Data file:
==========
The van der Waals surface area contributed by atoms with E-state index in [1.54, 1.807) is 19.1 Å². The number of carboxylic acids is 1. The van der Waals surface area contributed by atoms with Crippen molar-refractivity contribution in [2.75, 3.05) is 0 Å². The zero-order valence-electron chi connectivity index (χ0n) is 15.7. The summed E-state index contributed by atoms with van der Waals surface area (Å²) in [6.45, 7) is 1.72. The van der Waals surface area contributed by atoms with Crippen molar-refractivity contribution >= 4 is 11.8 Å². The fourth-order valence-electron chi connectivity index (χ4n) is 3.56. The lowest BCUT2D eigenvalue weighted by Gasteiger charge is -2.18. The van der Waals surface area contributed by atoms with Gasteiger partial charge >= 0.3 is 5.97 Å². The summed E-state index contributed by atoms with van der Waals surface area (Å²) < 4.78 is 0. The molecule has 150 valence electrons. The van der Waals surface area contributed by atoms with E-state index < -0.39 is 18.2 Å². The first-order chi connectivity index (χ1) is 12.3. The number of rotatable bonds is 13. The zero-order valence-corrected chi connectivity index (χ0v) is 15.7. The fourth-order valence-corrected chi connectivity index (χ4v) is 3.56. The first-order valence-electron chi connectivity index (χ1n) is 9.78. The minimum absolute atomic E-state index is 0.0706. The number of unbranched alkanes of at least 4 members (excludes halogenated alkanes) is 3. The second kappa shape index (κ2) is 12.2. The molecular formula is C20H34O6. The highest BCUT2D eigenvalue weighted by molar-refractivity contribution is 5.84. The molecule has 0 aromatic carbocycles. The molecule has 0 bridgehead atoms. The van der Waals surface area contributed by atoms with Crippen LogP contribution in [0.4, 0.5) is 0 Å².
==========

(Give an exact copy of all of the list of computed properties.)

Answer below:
The van der Waals surface area contributed by atoms with E-state index in [1.54, 1.807) is 19.1 Å². The number of carboxylic acids is 1. The van der Waals surface area contributed by atoms with Crippen molar-refractivity contribution in [2.75, 3.05) is 0 Å². The zero-order valence-electron chi connectivity index (χ0n) is 15.7. The summed E-state index contributed by atoms with van der Waals surface area (Å²) in [6.45, 7) is 1.72. The van der Waals surface area contributed by atoms with Crippen molar-refractivity contribution >= 4 is 11.8 Å². The fourth-order valence-electron chi connectivity index (χ4n) is 3.56. The lowest BCUT2D eigenvalue weighted by Gasteiger charge is -2.18. The van der Waals surface area contributed by atoms with Gasteiger partial charge >= 0.3 is 5.97 Å². The summed E-state index contributed by atoms with van der Waals surface area (Å²) < 4.78 is 0. The molecule has 150 valence electrons. The van der Waals surface area contributed by atoms with E-state index < -0.39 is 18.2 Å². The first-order chi connectivity index (χ1) is 12.3. The number of rotatable bonds is 13. The zero-order valence-corrected chi connectivity index (χ0v) is 15.7. The fourth-order valence-corrected chi connectivity index (χ4v) is 3.56. The first-order valence-electron chi connectivity index (χ1n) is 9.78. The minimum absolute atomic E-state index is 0.0706. The number of unbranched alkanes of at least 4 members (excludes halogenated alkanes) is 3. The second kappa shape index (κ2) is 12.2. The molecular formula is C20H34O6. The highest BCUT2D eigenvalue weighted by molar-refractivity contribution is 5.84. The molecule has 0 aromatic carbocycles. The molecule has 0 bridgehead atoms. The van der Waals surface area contributed by atoms with Crippen LogP contribution in [0.4, 0.5) is 0 Å².